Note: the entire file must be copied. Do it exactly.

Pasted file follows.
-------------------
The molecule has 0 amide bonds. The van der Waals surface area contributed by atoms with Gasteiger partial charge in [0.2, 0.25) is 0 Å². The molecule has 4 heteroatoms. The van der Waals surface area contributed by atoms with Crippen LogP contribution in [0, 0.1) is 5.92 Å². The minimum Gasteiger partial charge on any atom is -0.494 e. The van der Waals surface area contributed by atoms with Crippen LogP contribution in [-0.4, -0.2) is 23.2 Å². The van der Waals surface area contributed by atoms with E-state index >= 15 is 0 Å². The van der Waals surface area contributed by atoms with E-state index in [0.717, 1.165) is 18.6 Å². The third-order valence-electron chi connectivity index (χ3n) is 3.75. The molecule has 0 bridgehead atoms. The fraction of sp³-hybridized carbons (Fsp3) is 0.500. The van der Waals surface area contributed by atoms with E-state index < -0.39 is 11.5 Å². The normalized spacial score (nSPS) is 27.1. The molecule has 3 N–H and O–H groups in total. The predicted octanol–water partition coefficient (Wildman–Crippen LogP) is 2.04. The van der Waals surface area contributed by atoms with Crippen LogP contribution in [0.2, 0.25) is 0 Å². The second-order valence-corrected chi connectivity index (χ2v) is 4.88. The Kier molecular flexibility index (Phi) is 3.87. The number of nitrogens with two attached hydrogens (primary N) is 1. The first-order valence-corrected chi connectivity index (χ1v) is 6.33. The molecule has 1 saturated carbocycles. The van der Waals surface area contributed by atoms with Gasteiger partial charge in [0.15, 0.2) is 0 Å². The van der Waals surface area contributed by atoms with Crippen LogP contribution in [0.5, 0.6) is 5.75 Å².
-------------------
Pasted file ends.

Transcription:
The molecule has 0 amide bonds. The van der Waals surface area contributed by atoms with Gasteiger partial charge in [0.2, 0.25) is 0 Å². The molecule has 4 heteroatoms. The van der Waals surface area contributed by atoms with Crippen LogP contribution in [0, 0.1) is 5.92 Å². The minimum Gasteiger partial charge on any atom is -0.494 e. The van der Waals surface area contributed by atoms with Crippen LogP contribution in [-0.4, -0.2) is 23.2 Å². The van der Waals surface area contributed by atoms with E-state index >= 15 is 0 Å². The van der Waals surface area contributed by atoms with E-state index in [0.717, 1.165) is 18.6 Å². The third-order valence-electron chi connectivity index (χ3n) is 3.75. The molecule has 0 bridgehead atoms. The fraction of sp³-hybridized carbons (Fsp3) is 0.500. The van der Waals surface area contributed by atoms with E-state index < -0.39 is 11.5 Å². The normalized spacial score (nSPS) is 27.1. The molecule has 3 N–H and O–H groups in total. The predicted octanol–water partition coefficient (Wildman–Crippen LogP) is 2.04. The van der Waals surface area contributed by atoms with Crippen LogP contribution in [0.2, 0.25) is 0 Å². The second-order valence-corrected chi connectivity index (χ2v) is 4.88. The Kier molecular flexibility index (Phi) is 3.87. The number of nitrogens with two attached hydrogens (primary N) is 1. The first-order valence-corrected chi connectivity index (χ1v) is 6.33. The molecule has 1 saturated carbocycles. The van der Waals surface area contributed by atoms with Gasteiger partial charge in [0.15, 0.2) is 0 Å². The van der Waals surface area contributed by atoms with Crippen LogP contribution in [0.5, 0.6) is 5.75 Å².